News and articles relating to the scandal surrounding Washington D.C. lobbyist Jack Abramoff

Saturday, August 06, 2005

Nominee a boost for Bermuda



TIMOTHY Flanigan, President Bush's nominee to be Deputy Attorney General, holds a senior position with Bermuda-based conglomerate Tyco, and is reported to have worked with embattled lobbyist Jack Abramoff to prevent attacks on the continuing viability of off-shore jurisdictions.
It should be of some comfort to Bermudians concerned about politically-inspired attacks on off-shore jurisdictions that the Bush Administration wants such an ardent, conservative supporter of "market-driven" tax jurisdictions to occupy a position of such eminence.
In his governmental career, Mr. Flanigan has "repeatedly found himself in pitched political and ideological battles", the New York Times reported, "including the court fight over the disputed Florida recount in the 2000 presidential election and the crafting of White House memos that justified torture of alleged terrorists."
In his current position as senior vice-president and general counsel of Tyco International, Mr. Flanigan oversaw the work of Mr. Abramoff, a lobbyist who is the subject of at least two congressional investigations and a Justice Department inquiry, and who is alleged to have swindled millions of dollars from six Indian tribes.
"Abramoff listed the president's office among the agencies his team of lobbyists sought to influence on behalf of Tyco during Flanigan's tenure at the Bermuda-based conglomerate," reported the Chicago Tribune, taking it for granted that Flanigan would be confirmed.
Flanigan had worked as a deputy to then-White House counsel and current Attorney General Alberto Gonzales, but left Government to join Tyco in November 2002, after disgraced (and recently convicted) chief executive Dennis Kozlowski had left the company, and three months after Tyco had hired Abramoff's law firm, Greenberg Traurig, to do lobbying work in Washington.
Tyco would not provide the US media with any details of Abramoff's work on its behalf, but his services did not come cheap. For 2003 and the first six months of 2004, his firm billed Tyco $1,500,000, and Abramoff listed the "Executive Office of the President" among the agencies Greenberg Traurig was trying to influence.
Flanigan said he did not personally lobby the White House and that he made a point of avoiding contact with it even beyond the requirements of "revolving door" rules restricting the contact of former government officials with their old offices.
If Flanigan is confirmed, it will be no thanks to his relationship with Abramoff, whose alleged situational ethics led to serious political damage to House Majority Leader Tom DeLay.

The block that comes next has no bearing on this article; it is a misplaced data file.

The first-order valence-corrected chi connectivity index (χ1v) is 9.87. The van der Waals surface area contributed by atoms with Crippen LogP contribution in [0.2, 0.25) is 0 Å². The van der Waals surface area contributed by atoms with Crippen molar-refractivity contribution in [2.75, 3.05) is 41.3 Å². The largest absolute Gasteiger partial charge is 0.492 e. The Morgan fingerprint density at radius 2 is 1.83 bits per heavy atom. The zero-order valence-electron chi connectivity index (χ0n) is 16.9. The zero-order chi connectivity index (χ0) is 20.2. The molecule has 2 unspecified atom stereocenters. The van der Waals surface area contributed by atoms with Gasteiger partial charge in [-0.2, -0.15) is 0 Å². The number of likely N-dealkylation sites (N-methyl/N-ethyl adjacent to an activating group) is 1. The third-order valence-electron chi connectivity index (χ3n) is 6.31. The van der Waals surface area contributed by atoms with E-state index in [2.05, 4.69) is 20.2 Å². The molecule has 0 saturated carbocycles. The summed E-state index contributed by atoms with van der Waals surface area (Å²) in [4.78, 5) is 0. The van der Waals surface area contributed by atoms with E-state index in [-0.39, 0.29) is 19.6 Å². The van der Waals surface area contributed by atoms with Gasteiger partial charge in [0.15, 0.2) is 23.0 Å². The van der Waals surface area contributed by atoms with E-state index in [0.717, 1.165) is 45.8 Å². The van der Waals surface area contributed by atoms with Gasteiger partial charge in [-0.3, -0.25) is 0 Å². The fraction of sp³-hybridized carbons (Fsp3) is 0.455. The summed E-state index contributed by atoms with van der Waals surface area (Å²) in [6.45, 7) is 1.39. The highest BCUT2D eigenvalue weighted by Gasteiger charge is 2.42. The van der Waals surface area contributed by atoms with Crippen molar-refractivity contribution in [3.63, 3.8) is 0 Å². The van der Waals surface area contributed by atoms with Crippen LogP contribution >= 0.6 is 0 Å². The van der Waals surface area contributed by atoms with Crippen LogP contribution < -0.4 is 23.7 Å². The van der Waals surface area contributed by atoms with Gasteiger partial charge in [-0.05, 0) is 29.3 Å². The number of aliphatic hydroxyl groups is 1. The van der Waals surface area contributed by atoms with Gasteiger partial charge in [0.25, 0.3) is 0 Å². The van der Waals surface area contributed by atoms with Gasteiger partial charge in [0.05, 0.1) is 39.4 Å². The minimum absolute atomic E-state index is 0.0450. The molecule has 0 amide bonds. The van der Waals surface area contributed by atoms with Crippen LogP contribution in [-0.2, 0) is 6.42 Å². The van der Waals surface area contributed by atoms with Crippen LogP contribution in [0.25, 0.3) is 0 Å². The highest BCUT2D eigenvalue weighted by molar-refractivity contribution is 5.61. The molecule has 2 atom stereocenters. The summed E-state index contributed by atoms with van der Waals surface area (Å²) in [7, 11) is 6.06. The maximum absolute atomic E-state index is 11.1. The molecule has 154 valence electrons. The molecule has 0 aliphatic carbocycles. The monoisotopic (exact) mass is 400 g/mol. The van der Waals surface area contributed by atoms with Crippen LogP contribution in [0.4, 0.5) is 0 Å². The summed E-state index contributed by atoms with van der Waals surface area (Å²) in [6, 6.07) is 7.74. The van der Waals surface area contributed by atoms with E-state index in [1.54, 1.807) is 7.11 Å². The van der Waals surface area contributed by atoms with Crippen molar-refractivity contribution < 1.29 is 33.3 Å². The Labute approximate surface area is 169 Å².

The Economist reported that Abramoff and his partner Michael Scanlon were hired to protect various Indian tribes from threats to their gambling interests – particularly the threat of competition from rival tribes.
"He then got prominent social conservatives to oppose the creation of rival casinos, ostensibly in the cause of protecting public morality. From 1999 to 2002, Abramoff-linked organisations paid around $4 million to a company run by Ralph Reed, the former head of the Christian Coalition, in order to organise a 'grass-roots' campaign against a Texas tribe that wanted to compete with Abramoff's clients, the Coushatta tribe in Louisiana."
With the chutzpah for which he is rightly famous, "Casino Jack" Abramoff turned to the defeated Texas tribe and offered to champion their cause – for an appropriate fee.
Having separated the hapless Native Americans from $66 million of their casino profits, Abramoff might have been expected to be grateful for their business. But in a series of e-mails, he described his native clientele as "monkeys", "morons" and "troglodytes".
"Investigating Abramoff and Scanlon is one of Washington's growth industries," the Economist said.
The FBI is said to have 30 agents investigating Abramoff. They work for the Justice Department, where Mr. Flanigan, who paid Abramoff $1,500,000 for unspecified services rendered to Tyco, is set to be number two.
White House spokeswoman Erin Healy told the Times that she would need more information before she could comment.


(In accordance with Title 17 U.S.C. Section 107, this material is distributed without profit to those who have expressed a prior interest in receiving the included information for research and educational purposes. Intoxination has no affiliation whatsoever with the originator of this article nor is Intoxination endorsed or sponsored by the originator.)